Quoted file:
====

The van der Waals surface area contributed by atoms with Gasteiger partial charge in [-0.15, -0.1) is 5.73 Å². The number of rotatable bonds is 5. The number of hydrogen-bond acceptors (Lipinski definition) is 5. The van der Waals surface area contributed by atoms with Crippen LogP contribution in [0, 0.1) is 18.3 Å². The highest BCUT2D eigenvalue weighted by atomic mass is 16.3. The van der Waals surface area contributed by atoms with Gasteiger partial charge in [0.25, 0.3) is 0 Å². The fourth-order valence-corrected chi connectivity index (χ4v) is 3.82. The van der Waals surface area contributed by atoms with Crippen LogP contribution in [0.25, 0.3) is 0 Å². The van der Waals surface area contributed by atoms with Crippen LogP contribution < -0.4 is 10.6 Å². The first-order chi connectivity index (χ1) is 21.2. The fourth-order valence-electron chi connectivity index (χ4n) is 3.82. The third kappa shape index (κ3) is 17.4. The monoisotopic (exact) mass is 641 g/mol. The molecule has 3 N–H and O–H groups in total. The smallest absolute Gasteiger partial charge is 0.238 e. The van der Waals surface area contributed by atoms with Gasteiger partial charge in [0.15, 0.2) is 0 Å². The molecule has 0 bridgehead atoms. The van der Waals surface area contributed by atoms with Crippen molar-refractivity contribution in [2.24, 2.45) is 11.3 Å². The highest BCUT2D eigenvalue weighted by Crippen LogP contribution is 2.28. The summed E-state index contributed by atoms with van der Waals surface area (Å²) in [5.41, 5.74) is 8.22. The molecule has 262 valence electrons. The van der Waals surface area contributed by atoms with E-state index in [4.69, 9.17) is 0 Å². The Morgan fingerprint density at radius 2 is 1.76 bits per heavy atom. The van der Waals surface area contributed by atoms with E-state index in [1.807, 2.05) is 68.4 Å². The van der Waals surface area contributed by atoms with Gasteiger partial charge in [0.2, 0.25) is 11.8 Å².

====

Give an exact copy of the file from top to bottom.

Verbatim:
The van der Waals surface area contributed by atoms with Gasteiger partial charge in [-0.15, -0.1) is 5.73 Å². The number of rotatable bonds is 5. The number of hydrogen-bond acceptors (Lipinski definition) is 5. The van der Waals surface area contributed by atoms with Crippen LogP contribution in [0, 0.1) is 18.3 Å². The highest BCUT2D eigenvalue weighted by atomic mass is 16.3. The van der Waals surface area contributed by atoms with Gasteiger partial charge in [0.25, 0.3) is 0 Å². The fourth-order valence-corrected chi connectivity index (χ4v) is 3.82. The van der Waals surface area contributed by atoms with Crippen LogP contribution in [0.25, 0.3) is 0 Å². The van der Waals surface area contributed by atoms with Crippen LogP contribution < -0.4 is 10.6 Å². The first-order chi connectivity index (χ1) is 21.2. The fourth-order valence-electron chi connectivity index (χ4n) is 3.82. The third kappa shape index (κ3) is 17.4. The monoisotopic (exact) mass is 641 g/mol. The molecule has 3 N–H and O–H groups in total. The smallest absolute Gasteiger partial charge is 0.238 e. The van der Waals surface area contributed by atoms with Gasteiger partial charge in [0.15, 0.2) is 0 Å². The molecule has 0 bridgehead atoms. The van der Waals surface area contributed by atoms with Crippen molar-refractivity contribution in [2.24, 2.45) is 11.3 Å². The highest BCUT2D eigenvalue weighted by Crippen LogP contribution is 2.28. The summed E-state index contributed by atoms with van der Waals surface area (Å²) in [5.41, 5.74) is 8.22. The molecule has 262 valence electrons. The van der Waals surface area contributed by atoms with E-state index in [4.69, 9.17) is 0 Å². The Morgan fingerprint density at radius 2 is 1.76 bits per heavy atom. The van der Waals surface area contributed by atoms with E-state index in [1.807, 2.05) is 68.4 Å². The van der Waals surface area contributed by atoms with Gasteiger partial charge in [0.2, 0.25) is 11.8 Å².